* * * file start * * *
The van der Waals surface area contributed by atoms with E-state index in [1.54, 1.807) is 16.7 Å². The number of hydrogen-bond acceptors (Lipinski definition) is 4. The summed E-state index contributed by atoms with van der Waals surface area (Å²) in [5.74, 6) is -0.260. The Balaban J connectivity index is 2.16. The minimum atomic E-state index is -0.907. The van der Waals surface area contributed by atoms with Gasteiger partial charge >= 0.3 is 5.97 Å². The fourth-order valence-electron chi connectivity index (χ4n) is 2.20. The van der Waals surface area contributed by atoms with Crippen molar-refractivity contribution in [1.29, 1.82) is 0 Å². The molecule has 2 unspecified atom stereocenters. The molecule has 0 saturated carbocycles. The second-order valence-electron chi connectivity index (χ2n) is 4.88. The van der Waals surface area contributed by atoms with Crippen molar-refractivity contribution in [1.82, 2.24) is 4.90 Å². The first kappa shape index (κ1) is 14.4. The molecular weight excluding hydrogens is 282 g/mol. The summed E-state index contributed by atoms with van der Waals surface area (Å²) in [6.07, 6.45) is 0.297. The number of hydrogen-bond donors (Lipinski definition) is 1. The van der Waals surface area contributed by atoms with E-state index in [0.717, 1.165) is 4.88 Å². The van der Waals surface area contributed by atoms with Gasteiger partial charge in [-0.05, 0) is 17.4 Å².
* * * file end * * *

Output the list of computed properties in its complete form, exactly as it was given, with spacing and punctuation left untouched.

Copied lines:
The van der Waals surface area contributed by atoms with E-state index in [1.54, 1.807) is 16.7 Å². The number of hydrogen-bond acceptors (Lipinski definition) is 4. The summed E-state index contributed by atoms with van der Waals surface area (Å²) in [5.74, 6) is -0.260. The Balaban J connectivity index is 2.16. The minimum atomic E-state index is -0.907. The van der Waals surface area contributed by atoms with Gasteiger partial charge >= 0.3 is 5.97 Å². The fourth-order valence-electron chi connectivity index (χ4n) is 2.20. The van der Waals surface area contributed by atoms with Crippen molar-refractivity contribution in [1.29, 1.82) is 0 Å². The molecule has 2 unspecified atom stereocenters. The molecule has 0 saturated carbocycles. The second-order valence-electron chi connectivity index (χ2n) is 4.88. The van der Waals surface area contributed by atoms with Crippen molar-refractivity contribution in [1.82, 2.24) is 4.90 Å². The first kappa shape index (κ1) is 14.4. The molecular weight excluding hydrogens is 282 g/mol. The summed E-state index contributed by atoms with van der Waals surface area (Å²) in [6.07, 6.45) is 0.297. The number of hydrogen-bond donors (Lipinski definition) is 1. The van der Waals surface area contributed by atoms with E-state index in [0.717, 1.165) is 4.88 Å². The van der Waals surface area contributed by atoms with Gasteiger partial charge in [-0.05, 0) is 17.4 Å².